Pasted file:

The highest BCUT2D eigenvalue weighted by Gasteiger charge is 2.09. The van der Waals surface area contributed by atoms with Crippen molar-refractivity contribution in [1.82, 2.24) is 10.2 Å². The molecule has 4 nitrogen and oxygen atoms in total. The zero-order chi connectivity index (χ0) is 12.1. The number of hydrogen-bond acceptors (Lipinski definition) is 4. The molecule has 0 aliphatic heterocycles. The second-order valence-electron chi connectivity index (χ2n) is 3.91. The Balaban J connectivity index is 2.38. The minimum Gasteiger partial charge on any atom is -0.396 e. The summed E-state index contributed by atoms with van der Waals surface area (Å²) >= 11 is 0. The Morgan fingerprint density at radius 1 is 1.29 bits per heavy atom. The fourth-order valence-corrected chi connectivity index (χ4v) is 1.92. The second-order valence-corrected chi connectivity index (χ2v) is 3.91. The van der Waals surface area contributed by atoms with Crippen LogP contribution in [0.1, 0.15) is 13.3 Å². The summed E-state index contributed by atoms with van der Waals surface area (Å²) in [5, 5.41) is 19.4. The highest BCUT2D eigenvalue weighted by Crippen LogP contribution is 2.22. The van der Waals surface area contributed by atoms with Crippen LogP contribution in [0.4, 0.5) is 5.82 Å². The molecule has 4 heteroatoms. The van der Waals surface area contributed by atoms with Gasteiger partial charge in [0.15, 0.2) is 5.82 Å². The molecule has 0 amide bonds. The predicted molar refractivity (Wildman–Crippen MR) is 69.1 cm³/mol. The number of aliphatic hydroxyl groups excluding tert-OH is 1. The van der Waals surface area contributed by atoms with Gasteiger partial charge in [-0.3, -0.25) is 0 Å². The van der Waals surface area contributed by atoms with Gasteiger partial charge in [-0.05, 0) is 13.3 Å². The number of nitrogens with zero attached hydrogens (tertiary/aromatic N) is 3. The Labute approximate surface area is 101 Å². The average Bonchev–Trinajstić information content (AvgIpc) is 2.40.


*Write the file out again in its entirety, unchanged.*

The highest BCUT2D eigenvalue weighted by Gasteiger charge is 2.09. The van der Waals surface area contributed by atoms with Crippen molar-refractivity contribution in [1.82, 2.24) is 10.2 Å². The molecule has 4 nitrogen and oxygen atoms in total. The zero-order chi connectivity index (χ0) is 12.1. The number of hydrogen-bond acceptors (Lipinski definition) is 4. The molecule has 0 aliphatic heterocycles. The second-order valence-electron chi connectivity index (χ2n) is 3.91. The Balaban J connectivity index is 2.38. The minimum Gasteiger partial charge on any atom is -0.396 e. The summed E-state index contributed by atoms with van der Waals surface area (Å²) >= 11 is 0. The Morgan fingerprint density at radius 1 is 1.29 bits per heavy atom. The fourth-order valence-corrected chi connectivity index (χ4v) is 1.92. The second-order valence-corrected chi connectivity index (χ2v) is 3.91. The van der Waals surface area contributed by atoms with Crippen LogP contribution in [0.1, 0.15) is 13.3 Å². The summed E-state index contributed by atoms with van der Waals surface area (Å²) in [5, 5.41) is 19.4. The highest BCUT2D eigenvalue weighted by Crippen LogP contribution is 2.22. The van der Waals surface area contributed by atoms with Crippen LogP contribution in [0.4, 0.5) is 5.82 Å². The molecule has 4 heteroatoms. The van der Waals surface area contributed by atoms with Gasteiger partial charge in [0.15, 0.2) is 5.82 Å². The molecule has 0 amide bonds. The predicted molar refractivity (Wildman–Crippen MR) is 69.1 cm³/mol. The number of aliphatic hydroxyl groups excluding tert-OH is 1. The van der Waals surface area contributed by atoms with Gasteiger partial charge in [-0.3, -0.25) is 0 Å². The van der Waals surface area contributed by atoms with Gasteiger partial charge in [-0.05, 0) is 13.3 Å². The number of nitrogens with zero attached hydrogens (tertiary/aromatic N) is 3. The Labute approximate surface area is 101 Å². The average Bonchev–Trinajstić information content (AvgIpc) is 2.40.